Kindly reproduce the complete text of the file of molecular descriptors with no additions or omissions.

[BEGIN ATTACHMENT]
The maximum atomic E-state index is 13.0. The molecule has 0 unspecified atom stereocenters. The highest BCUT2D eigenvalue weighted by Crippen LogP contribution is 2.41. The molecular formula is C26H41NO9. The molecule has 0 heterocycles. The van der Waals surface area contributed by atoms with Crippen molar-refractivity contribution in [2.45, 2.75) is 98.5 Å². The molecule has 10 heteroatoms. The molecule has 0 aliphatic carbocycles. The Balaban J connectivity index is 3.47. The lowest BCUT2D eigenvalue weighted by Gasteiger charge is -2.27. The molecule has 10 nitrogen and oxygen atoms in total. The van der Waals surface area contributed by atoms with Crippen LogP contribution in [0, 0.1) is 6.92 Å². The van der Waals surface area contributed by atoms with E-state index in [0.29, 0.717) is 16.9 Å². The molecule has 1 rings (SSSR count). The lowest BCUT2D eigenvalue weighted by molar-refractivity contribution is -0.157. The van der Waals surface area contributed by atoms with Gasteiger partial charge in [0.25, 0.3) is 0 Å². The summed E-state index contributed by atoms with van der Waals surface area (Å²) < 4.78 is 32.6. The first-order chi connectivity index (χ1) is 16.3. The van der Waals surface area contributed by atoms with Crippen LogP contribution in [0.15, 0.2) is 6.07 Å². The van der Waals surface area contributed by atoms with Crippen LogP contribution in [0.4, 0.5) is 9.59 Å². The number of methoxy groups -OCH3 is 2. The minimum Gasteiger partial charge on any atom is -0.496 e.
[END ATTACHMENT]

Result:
The maximum atomic E-state index is 13.0. The molecule has 0 unspecified atom stereocenters. The highest BCUT2D eigenvalue weighted by Crippen LogP contribution is 2.41. The molecular formula is C26H41NO9. The molecule has 0 heterocycles. The van der Waals surface area contributed by atoms with Crippen molar-refractivity contribution in [2.45, 2.75) is 98.5 Å². The molecule has 10 heteroatoms. The molecule has 0 aliphatic carbocycles. The Balaban J connectivity index is 3.47. The lowest BCUT2D eigenvalue weighted by Gasteiger charge is -2.27. The molecule has 10 nitrogen and oxygen atoms in total. The van der Waals surface area contributed by atoms with Crippen LogP contribution in [0, 0.1) is 6.92 Å². The van der Waals surface area contributed by atoms with E-state index in [0.29, 0.717) is 16.9 Å². The molecule has 1 rings (SSSR count). The lowest BCUT2D eigenvalue weighted by molar-refractivity contribution is -0.157. The van der Waals surface area contributed by atoms with Gasteiger partial charge in [0.25, 0.3) is 0 Å². The summed E-state index contributed by atoms with van der Waals surface area (Å²) < 4.78 is 32.6. The first-order chi connectivity index (χ1) is 16.3. The van der Waals surface area contributed by atoms with Crippen LogP contribution in [0.15, 0.2) is 6.07 Å². The van der Waals surface area contributed by atoms with Crippen LogP contribution in [0.4, 0.5) is 9.59 Å². The number of methoxy groups -OCH3 is 2. The minimum Gasteiger partial charge on any atom is -0.496 e.